"Right away Nick stood out as being highly skilled," he said. "Boys change so much. He was young and small. but highly skilled and continued to improve a lot."

Photo by Alan Herzberg, SportsPhotos LLC

When asked how long it took Watry to pass 'the eye test,' Owen quickly said "About 15 seconds. With a guy like Nick when you are coaching long enough, it doesn't take long to see. To make a varsity team as a freshman, that doesn't happen every year. We haven't had many freshman make the team, let along start on a team that went to state."

Watry has had an excellent career at East, starting with his freshman year, as he was part of a 6-2 in team which lost in the semifinals of the state tournament.

He was honorable mention all-conference and started on a team, which was ranked tops in state at one point, that lost in the sectional finals.

"It was really disappointing," he said about missing out on state. "I take it really hard. It was definitely a sore wound for a couple months. But the next season I wanted to come back and get to state."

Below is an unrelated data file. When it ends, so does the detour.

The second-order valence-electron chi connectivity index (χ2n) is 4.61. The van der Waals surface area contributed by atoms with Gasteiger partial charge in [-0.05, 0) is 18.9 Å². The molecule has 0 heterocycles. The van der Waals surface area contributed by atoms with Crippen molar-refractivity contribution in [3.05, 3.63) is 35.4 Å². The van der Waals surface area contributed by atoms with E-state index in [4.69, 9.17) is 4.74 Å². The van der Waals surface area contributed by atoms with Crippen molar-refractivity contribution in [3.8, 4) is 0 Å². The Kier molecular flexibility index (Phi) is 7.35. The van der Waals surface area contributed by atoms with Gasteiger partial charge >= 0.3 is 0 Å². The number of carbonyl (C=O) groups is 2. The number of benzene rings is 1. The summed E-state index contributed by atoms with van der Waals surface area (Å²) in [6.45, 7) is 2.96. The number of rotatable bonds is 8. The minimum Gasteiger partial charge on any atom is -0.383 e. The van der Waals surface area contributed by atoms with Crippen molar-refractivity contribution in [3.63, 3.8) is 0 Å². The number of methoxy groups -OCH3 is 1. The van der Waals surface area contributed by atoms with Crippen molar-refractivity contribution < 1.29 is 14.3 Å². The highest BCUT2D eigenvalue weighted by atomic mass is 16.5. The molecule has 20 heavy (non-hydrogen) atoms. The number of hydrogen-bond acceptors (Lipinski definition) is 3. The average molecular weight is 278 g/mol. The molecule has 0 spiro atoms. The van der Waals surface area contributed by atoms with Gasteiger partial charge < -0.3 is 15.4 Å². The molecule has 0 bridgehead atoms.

Last season he made it back to state and lost in the semifinals. He recorded a triple double in terms of kills, sets and digs in the quarterfinals.

"It was an awesome experience coming back," Watry said, "having a lot more impact than I did my freshman year. As one of a couple leaders on the team, it was a really cool experience to do all of that again as a junior."

The first time I walked out as a freshman, I was really, really scared – there were like 1500 people there. But I had been there before and I just knew what was expected of me.”

- Nick Watry on returning to state last season

Watry admitted that the second time around helped him at state.

"I think it helped with nerves," he said. "The first time I walked out as a freshman, I was really, really scared - there were like 1500 people there. But I had been there before and I just knew what was expected of me."

The Watry, a first-team all-conference selection, when asked about his goals for this season talked about his team first.

"As an individual, I just want to help to lead my team to state and everything else will follow," he said. "I know what it takes to get there. And if we do all that correctly, I think we can get there.

"State is an amazing experience. It was definitely not something I expected. But once you experience it, all you want to do is go back and experience it again."

Looking back, Nick talked about how he got into volleyball in the first place.

In sixth or seventh grade, I watched my sister (Kate) play," he said. "Volleyball looked like a lot of fun so I went out and tried it. It's fast-paced and had a lot of movement. I could have a big impact. It's not like other sports where you might not get the ball.